Luckily for those who lost currency, values have shifted, meaning they’ll come out around $262 million ahead.
Because of a drop in the value of the lost digital currency, which has offset losses, the reimbursement by Coincheck means that the original victims will, in fact, come out in a better financial position than where they would have been had their currency remained in the exchange.
A report released by the Russian parliament formally broke news of Russia’s intentions to legalize innovations surrounding the technology.
This publication was released on March 1, 2018, and details how President Vladimir Putin has implemented the deadline for the adoption of this legislation by July 1, 2018.
This announcement leaves just under three months from the time of this announcement until the legalization of exchanges in Russia is complete.
The report refers to a couple of draft laws also focused on blockchain technology and had already been deeply considered.
The Ministry of Finance in the country has placed particular attention to the regulations surrounding the operation of initial coin offerings (ICOs) alongside a draft law related to crowdfunding that was released by the Russian Central Bank.
The two leading authorities have come to an agreement on the majority of the regulatory changes in the cryptocurrency sector except for those related to crypto exchanges that will be in operation in Russia.
The Russian central bank is not a fan of retail investors and traders getting involved in the trading of cryptocurrencies.
The U.S Commodities and Futures Trading Commission (CFTC) has said that virtual currencies are commodities and in a recent lawsuit filed against a crypto-related business, a New York district court has ruled in favor of the CFTC.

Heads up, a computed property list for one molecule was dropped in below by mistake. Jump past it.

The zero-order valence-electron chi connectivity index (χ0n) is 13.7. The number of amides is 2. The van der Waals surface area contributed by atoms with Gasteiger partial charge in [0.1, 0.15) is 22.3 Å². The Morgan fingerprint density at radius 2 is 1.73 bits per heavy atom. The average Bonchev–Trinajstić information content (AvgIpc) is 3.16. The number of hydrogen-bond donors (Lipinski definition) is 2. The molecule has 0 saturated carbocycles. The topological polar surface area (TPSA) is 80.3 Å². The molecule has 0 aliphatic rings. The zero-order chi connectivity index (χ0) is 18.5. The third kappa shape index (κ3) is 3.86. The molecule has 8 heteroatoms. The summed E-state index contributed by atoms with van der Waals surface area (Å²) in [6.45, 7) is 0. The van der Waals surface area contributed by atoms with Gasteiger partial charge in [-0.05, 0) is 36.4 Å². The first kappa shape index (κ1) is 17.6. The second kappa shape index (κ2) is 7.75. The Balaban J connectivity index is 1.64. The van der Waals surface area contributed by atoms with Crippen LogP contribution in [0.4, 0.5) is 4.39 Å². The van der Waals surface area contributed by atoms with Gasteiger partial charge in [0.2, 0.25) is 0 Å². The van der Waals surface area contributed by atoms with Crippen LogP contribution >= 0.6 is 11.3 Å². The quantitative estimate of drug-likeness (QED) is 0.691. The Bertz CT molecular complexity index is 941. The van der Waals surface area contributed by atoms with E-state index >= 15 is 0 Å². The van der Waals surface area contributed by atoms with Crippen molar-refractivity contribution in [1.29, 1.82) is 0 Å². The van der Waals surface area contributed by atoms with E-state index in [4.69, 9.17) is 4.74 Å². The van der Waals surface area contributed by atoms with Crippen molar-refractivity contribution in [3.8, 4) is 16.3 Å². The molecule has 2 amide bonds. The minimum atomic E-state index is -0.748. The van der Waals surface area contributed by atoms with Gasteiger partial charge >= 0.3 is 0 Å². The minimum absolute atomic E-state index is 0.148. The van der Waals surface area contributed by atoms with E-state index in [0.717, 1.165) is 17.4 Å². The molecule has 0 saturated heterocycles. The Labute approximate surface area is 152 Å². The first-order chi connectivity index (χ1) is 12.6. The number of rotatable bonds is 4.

Judge Jack Weinstein, from the district court in New York, has indicated that “Virtual currencies can be regulated by CFTC as a commodity.”
In the order written on March 6, 2018, the big wig stated that: “Virtual currencies are ‘goods’ exchanged in a market for uniform quality and value. [They] fall well within the common definition of ‘commodity.’”
According to the case file, at issue in the case was whether the regulatory body had enough rights to regulate cryptocurrencies as commodities since no federal level laws are governing the crypto industry.
The other focus point was whether it was legally correct for the CFTC to “exercise its jurisdiction over fraud that is in no way connected to the sale of futures or derivative contracts.”
The American online payments provider, PayPal, has filed for a patent seeking to expedite the transfer of virtual currencies from one wallet to another.
The American firm will also generate specialized keys for enabling faster transactions and payment settlement across a blockchain.
Currently, if a sender has to transfer a certain amount of digital tokens to another wallet, the process can take an average of ten minutes or more.
This patent application filed by Paypal dated August 30, 2016, lists San Jose’s Cheng Tian and Sandy Lynn Godsey as inventors.
The application explains that it will enable faster cryptocurrency payments by creating a first user primary wallet having a first user primary key.
San Francisco-based blockchain startup Ripple is one step closer to making a leading impact on Japan’s banking system. The company announced Tuesday that it’s all set to launch a new payment app that settles transactions in real-time.
Dubbed “MoneyTap,” the new app has already wowed the Japan Bank Consortium, and as such, 61 of its member banks have agreed to deploy it once the app goes live later this fall.
As for the specific product release roadmap, it is estimated that the initial testings will begin in April, followed by the app’s mass availability by the end of 2018.
In an official blog post, Ripple stated that MoneyTap would first make inroads into the fintech inventory of Japan’s SNI Net Sumishin Bank, Resona Bank, and Suruga Bank, presumably sometime in the autumn of 2018.
The apps deployed by each of these banks will have Ripple’s distributed ledger technology (DLT) at their heart. Once the initial deployment is successfully over, other banks in the consortium will join the bandwagon by deploying MoneyTap.